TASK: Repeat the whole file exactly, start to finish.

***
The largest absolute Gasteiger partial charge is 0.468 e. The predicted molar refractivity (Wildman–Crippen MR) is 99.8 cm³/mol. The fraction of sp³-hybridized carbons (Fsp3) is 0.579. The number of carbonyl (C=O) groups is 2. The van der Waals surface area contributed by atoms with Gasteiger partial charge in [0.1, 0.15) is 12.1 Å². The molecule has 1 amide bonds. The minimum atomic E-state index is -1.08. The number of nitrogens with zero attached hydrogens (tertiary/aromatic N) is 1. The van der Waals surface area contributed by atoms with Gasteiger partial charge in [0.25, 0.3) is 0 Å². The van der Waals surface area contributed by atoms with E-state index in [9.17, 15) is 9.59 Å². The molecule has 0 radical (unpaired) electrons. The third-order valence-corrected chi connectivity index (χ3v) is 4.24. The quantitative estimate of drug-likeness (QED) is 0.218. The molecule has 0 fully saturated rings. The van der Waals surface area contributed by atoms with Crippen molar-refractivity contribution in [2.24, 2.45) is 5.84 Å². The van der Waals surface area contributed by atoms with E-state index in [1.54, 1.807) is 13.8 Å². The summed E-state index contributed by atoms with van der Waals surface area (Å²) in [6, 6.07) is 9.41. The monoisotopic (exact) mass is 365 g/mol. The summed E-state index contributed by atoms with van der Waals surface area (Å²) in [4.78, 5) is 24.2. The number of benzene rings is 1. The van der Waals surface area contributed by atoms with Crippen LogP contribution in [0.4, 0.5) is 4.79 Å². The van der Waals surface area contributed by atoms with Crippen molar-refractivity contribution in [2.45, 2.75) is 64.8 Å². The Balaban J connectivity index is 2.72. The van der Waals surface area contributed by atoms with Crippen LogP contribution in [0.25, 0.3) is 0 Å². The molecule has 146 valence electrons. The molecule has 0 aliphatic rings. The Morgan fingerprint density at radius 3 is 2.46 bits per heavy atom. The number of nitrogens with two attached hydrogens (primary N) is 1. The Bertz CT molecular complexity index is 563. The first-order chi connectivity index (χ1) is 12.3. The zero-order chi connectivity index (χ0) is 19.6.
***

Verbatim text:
The largest absolute Gasteiger partial charge is 0.468 e. The predicted molar refractivity (Wildman–Crippen MR) is 99.8 cm³/mol. The fraction of sp³-hybridized carbons (Fsp3) is 0.579. The number of carbonyl (C=O) groups is 2. The van der Waals surface area contributed by atoms with Gasteiger partial charge in [0.1, 0.15) is 12.1 Å². The molecule has 1 amide bonds. The minimum atomic E-state index is -1.08. The number of nitrogens with zero attached hydrogens (tertiary/aromatic N) is 1. The van der Waals surface area contributed by atoms with Gasteiger partial charge in [0.25, 0.3) is 0 Å². The van der Waals surface area contributed by atoms with E-state index in [9.17, 15) is 9.59 Å². The molecule has 0 radical (unpaired) electrons. The third-order valence-corrected chi connectivity index (χ3v) is 4.24. The quantitative estimate of drug-likeness (QED) is 0.218. The molecule has 0 fully saturated rings. The van der Waals surface area contributed by atoms with Crippen molar-refractivity contribution in [2.24, 2.45) is 5.84 Å². The van der Waals surface area contributed by atoms with E-state index in [1.54, 1.807) is 13.8 Å². The summed E-state index contributed by atoms with van der Waals surface area (Å²) in [6, 6.07) is 9.41. The monoisotopic (exact) mass is 365 g/mol. The summed E-state index contributed by atoms with van der Waals surface area (Å²) in [4.78, 5) is 24.2. The number of benzene rings is 1. The van der Waals surface area contributed by atoms with Crippen LogP contribution in [0.4, 0.5) is 4.79 Å². The van der Waals surface area contributed by atoms with Crippen molar-refractivity contribution in [2.45, 2.75) is 64.8 Å². The Balaban J connectivity index is 2.72. The van der Waals surface area contributed by atoms with Crippen LogP contribution in [0.25, 0.3) is 0 Å². The molecule has 146 valence electrons. The molecule has 0 aliphatic rings. The Morgan fingerprint density at radius 3 is 2.46 bits per heavy atom. The number of nitrogens with two attached hydrogens (primary N) is 1. The Bertz CT molecular complexity index is 563. The first-order chi connectivity index (χ1) is 12.3. The zero-order chi connectivity index (χ0) is 19.6.